Washington: The culturally diverse populations in schools might be a key factor in determining the grades and builds a sense of belonging among minority students, reveals a study.
The study was published in the Journal ‘Personality and Social Psychology Bulletin’.
“Approaches that ignore diversity, with rhetoric like ‘I don’t see color’, or those that reject diversity, such as banning headscarves, may intend to minimize discrimination, but in reality, these approaches can be harmful to marginalized groups,” said Dr Laura Celeste, lead author of the study.
The study assessed the policies of about 60 middle schools with a total of 1,747 minority and 1.384 majority students’ belonging and achievements to their schools, which they reported themselves after a year of study.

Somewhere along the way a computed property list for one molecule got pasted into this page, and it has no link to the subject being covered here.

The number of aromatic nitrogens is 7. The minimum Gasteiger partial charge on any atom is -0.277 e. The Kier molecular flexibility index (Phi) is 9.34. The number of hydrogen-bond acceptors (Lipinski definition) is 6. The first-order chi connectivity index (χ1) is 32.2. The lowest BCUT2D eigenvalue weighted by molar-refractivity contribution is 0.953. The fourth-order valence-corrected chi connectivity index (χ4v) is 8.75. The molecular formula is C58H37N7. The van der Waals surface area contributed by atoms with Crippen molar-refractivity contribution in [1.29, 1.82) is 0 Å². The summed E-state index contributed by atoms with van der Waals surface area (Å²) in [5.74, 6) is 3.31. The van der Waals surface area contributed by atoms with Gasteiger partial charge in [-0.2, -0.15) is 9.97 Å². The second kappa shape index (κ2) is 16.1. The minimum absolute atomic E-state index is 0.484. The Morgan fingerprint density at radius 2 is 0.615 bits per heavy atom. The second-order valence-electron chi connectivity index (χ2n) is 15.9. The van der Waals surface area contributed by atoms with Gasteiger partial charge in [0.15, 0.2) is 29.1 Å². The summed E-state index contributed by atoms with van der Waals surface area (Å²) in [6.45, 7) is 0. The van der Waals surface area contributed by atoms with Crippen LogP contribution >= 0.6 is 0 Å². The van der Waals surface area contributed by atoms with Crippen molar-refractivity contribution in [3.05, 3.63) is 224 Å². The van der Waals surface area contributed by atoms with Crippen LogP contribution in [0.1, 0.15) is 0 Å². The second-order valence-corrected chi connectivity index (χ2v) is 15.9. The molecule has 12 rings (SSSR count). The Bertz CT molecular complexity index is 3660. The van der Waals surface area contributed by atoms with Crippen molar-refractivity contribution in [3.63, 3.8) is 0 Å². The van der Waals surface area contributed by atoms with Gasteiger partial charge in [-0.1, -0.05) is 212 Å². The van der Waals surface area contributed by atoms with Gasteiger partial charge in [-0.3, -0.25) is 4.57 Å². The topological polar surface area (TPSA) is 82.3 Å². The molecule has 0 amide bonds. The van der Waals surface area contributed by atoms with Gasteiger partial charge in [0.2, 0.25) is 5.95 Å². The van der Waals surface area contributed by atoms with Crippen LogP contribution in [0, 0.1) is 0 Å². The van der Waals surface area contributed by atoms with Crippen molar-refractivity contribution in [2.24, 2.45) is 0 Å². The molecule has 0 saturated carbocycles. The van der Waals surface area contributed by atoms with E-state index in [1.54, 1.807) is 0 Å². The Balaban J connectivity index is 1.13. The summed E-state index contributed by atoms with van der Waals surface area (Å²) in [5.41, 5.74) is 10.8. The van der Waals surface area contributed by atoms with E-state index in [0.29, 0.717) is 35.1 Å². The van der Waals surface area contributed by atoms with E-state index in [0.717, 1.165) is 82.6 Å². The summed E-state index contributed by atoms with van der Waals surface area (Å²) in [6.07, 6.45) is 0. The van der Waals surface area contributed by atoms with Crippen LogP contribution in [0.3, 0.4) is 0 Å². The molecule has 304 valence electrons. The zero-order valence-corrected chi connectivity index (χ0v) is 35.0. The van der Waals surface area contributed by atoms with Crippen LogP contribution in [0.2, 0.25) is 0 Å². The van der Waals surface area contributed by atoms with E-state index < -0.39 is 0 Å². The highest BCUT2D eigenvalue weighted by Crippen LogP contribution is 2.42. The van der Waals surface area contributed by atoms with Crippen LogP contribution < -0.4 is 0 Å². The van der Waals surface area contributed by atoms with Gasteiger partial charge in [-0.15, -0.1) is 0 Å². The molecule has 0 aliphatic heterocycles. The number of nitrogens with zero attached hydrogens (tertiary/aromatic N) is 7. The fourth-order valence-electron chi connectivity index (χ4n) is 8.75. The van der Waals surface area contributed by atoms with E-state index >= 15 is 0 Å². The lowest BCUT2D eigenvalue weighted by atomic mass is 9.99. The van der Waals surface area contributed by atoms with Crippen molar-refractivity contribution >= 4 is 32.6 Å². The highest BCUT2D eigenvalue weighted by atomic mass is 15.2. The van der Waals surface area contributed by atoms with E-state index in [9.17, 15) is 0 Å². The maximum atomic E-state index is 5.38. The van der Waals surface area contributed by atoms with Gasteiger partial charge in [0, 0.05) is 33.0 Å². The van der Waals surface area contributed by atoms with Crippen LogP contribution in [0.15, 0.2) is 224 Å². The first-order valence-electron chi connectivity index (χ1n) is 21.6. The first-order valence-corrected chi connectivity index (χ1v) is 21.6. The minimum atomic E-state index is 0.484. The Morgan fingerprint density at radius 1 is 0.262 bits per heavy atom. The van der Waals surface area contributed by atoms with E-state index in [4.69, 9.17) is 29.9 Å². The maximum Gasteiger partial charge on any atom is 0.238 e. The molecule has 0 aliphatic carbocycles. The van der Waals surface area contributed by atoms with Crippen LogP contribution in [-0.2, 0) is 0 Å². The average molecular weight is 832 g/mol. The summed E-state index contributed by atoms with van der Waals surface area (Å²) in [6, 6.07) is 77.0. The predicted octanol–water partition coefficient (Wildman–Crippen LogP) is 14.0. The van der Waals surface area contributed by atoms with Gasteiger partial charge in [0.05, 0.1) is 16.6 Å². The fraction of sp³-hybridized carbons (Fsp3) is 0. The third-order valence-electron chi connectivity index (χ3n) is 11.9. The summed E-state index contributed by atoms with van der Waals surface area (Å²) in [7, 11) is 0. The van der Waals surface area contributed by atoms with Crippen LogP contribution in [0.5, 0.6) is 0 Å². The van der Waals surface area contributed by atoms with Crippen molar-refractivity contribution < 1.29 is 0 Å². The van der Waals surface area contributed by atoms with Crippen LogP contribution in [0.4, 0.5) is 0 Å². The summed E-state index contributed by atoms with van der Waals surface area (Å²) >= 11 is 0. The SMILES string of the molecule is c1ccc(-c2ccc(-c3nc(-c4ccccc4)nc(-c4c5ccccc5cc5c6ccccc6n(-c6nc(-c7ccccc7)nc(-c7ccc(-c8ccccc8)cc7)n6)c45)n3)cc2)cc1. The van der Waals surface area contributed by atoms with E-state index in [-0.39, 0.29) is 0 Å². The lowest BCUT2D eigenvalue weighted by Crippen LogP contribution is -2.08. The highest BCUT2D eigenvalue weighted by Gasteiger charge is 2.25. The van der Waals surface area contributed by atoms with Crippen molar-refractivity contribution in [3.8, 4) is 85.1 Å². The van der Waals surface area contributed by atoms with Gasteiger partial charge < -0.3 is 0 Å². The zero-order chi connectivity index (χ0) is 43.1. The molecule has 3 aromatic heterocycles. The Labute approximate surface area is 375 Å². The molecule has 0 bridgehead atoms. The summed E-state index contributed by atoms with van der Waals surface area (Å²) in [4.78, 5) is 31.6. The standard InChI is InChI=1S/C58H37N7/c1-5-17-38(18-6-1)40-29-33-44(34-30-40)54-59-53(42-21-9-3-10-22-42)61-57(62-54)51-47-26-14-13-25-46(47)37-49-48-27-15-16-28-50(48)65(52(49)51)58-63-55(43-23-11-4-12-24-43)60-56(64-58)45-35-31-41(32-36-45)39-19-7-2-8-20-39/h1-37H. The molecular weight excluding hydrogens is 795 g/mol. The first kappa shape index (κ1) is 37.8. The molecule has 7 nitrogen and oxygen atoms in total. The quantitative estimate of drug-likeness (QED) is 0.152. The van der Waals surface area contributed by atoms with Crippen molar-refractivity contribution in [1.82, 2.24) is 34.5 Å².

The study revealed that the minority students had a less sense of belonging (M=3.52) and also they scored lesser grades (M=59.28) than those in the majority, who reported their belonging with the school to be M=3.70 and grades, M=63.14.
On the other hand, the schools that thrived on multiculturalism policies saw their minority students reporting higher grades by the end of the year.
The study points at the high school students who feel less connected to their schools were at risk of disengagement, underachievement, and early school leaving, with lasting consequences for their future life chances in our post-industrial economies.